Apple Reiterates Commitment to FRAND Licensing of Standards-Essential Patents Following Intel Deal

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In light of its acquisition of the majority of Intel's smartphone modem business earlier this year, including many cellular patents, Apple has shared a letter on its website to reiterate its stance on fair, reasonable, and non-discriminatory or FRAND licensing terms for standards-essential patents.


Apple says it values intellectual property and recognizes the important role of developing industry standards, noting that its engineers participate in over 100 standard-setting organizations. Apple touts its own contributions to a wide range of standards, including, for example, cellular, Wi-Fi, and USB-C.

Apple adds that it has "long sought to bring a balanced perspective to the promises and perils of standardization" and is committed to licensing its own cellular standards-essential patents on FRAND terms.

Apple believes owners of standards-essential patents should make licenses available on FRAND terms to any and all interested parties that request a license, adding that standards-essential patent licensees should not be forced to take bundled or portfolio licenses as part of an agreement.

There should also be an objective, reasonable royalty rate that applies equally to all standards-essential licensees, according to Apple.

Following its agreement with Intel, Apple said it would hold over 17,000 wireless technology patents, ranging from protocols for cellular standards to modem architecture and modem operation. Apple is widely expected to release its first 5G-enabled iPhones with Qualcomm modems in 2020.

Article Link: Apple Reiterates Commitment to FRAND Licensing of Standards-Essential Patents Following Intel Deal
 

calzon65

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Jul 16, 2008
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Companies love to make these self-righteous (Public Relations) statements about technologies being part of an "open standard". Feel good phrases like "reasonable royalty rates" ... yea right :rolleyes:
 
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MikhailT

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Nov 12, 2007
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If Apple isn't actively using all the patents, does that make them "patent trolls" ?
As long they're not standard-dependent and if they are, then as long as they can be licensed to anyone and on FRAND basis; they're not patent trolls (yet). The problem is, FRAND is voluntary.

Pretty much all companies have excess stock of patents that they don't use, they're not called patent trolls because of that.

Patent trolls are the ones that has the clear intentions to buying patents (or a specific patent that they know a specific company need) in order to profit off them by "suing" companies for not paying a specific amount that is not FRAND or reasonable.

As for software patents, they're a joke and never should've been patentable in the first place.
 

konqerror

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Dec 31, 2013
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As long they're not standard-dependent and if they are, then as long as they can be licensed to anyone and on FRAND basis; they're not patent trolls (yet). The problem is, FRAND is voluntary.
In nearly all standards processes, including IEEE (e.g. Wi-Fi) and ISO (e.g. HEVC), FRAND terms and patent disclosure is mandated for participants. The issue is that FRAND is nebulously defined, or otherwise does not prohibit current practices like Qualcomm's bundling, and that standards organizations cannot force the hand of anybody who isn't a part of the process.
 

dernhelm

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I like Apple's stance here that you should be able to pay (a reasonable amount) for licenses to only the patents you NEED. You should not be obligated to take bundled or portfolio licenses as well. That should be Federal Law.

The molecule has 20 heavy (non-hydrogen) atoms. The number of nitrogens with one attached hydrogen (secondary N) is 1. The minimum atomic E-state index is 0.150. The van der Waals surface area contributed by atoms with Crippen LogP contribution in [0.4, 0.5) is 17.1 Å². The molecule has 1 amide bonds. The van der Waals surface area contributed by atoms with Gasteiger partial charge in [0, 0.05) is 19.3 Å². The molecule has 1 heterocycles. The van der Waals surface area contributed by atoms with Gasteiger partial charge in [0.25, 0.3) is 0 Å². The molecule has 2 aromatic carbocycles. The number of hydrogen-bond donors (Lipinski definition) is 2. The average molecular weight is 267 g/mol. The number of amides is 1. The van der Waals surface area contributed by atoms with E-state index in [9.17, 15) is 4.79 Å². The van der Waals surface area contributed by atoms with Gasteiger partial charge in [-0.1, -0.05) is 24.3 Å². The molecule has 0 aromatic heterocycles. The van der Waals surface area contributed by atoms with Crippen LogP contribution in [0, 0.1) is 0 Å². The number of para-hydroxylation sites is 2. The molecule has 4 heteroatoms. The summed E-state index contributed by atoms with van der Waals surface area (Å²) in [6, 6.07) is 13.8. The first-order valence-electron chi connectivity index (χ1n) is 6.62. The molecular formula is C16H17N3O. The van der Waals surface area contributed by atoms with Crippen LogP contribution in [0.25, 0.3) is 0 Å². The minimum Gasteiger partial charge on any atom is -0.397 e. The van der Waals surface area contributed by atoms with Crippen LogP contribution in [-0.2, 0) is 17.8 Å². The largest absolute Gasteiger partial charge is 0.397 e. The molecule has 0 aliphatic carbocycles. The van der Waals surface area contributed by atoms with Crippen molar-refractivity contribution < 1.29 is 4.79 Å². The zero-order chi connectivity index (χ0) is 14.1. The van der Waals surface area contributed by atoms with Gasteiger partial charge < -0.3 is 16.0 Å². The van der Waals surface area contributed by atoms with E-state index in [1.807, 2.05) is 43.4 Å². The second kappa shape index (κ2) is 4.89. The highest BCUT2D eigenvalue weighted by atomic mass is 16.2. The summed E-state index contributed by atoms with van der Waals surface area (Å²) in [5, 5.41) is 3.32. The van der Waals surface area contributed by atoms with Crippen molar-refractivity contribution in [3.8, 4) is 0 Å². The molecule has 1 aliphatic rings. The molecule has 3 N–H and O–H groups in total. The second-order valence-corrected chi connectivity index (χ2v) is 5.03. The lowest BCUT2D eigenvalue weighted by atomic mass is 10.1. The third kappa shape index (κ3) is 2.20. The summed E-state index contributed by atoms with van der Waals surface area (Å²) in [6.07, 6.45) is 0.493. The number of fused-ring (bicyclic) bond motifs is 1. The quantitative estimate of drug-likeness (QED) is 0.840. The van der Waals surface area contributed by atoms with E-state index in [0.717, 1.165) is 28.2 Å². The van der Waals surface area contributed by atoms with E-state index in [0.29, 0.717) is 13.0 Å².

Rigby

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Aug 5, 2008
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As long they're not standard-dependent and if they are, then as long as they can be licensed to anyone and on FRAND basis; they're not patent trolls (yet). The problem is, FRAND is voluntary.
Not really. When joining standardization bodies such as 3GPP, companies commit to disclosing standards-essential patents and making them available under FRAND terms.
Pretty much all companies have excess stock of patents that they don't use, they're not called patent trolls because of that.
Yep. The number of patents a company holds, whether they are actually used or not, is often an important factor in negotiating cross-licensing agreements and settlement terms in patent litigations. The Intel patents strengthen Apple's position versus other major patent holders such as Qualcomm and Samsung (some of which are very litigation-happy).
 

macfacts

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As long they're not standard-dependent and if they are, then as long as they can be licensed to anyone and on FRAND basis; they're not patent trolls (yet). The problem is, FRAND is voluntary.

Pretty much all companies have excess stock of patents that they don't use, they're not called patent trolls because of that.

Patent trolls are the ones that has the clear intentions to buying patents (or a specific patent that they know a specific company need) in order to profit off them by "suing" companies for not paying a specific amount that is not FRAND or reasonable.

As for software patents, they're a joke and never should've been patentable in the first place.
There is nothing, legally or morally, wrong with being a patent troll. It has the stigma because of the name, troll. The original inventor sold the patent. The new owner can do whatever they want.

Or do you think the original creator can sell it and still use it? Like Taylor Swift selling her songs and then complaining that she can sing them anymore.
 

CarlJ

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Companies love to make these self-righteous (Public Relations) statements about technologies being part of an "open standard". Feel good phrases like "reasonable royalty rates" ... yea right :rolleyes: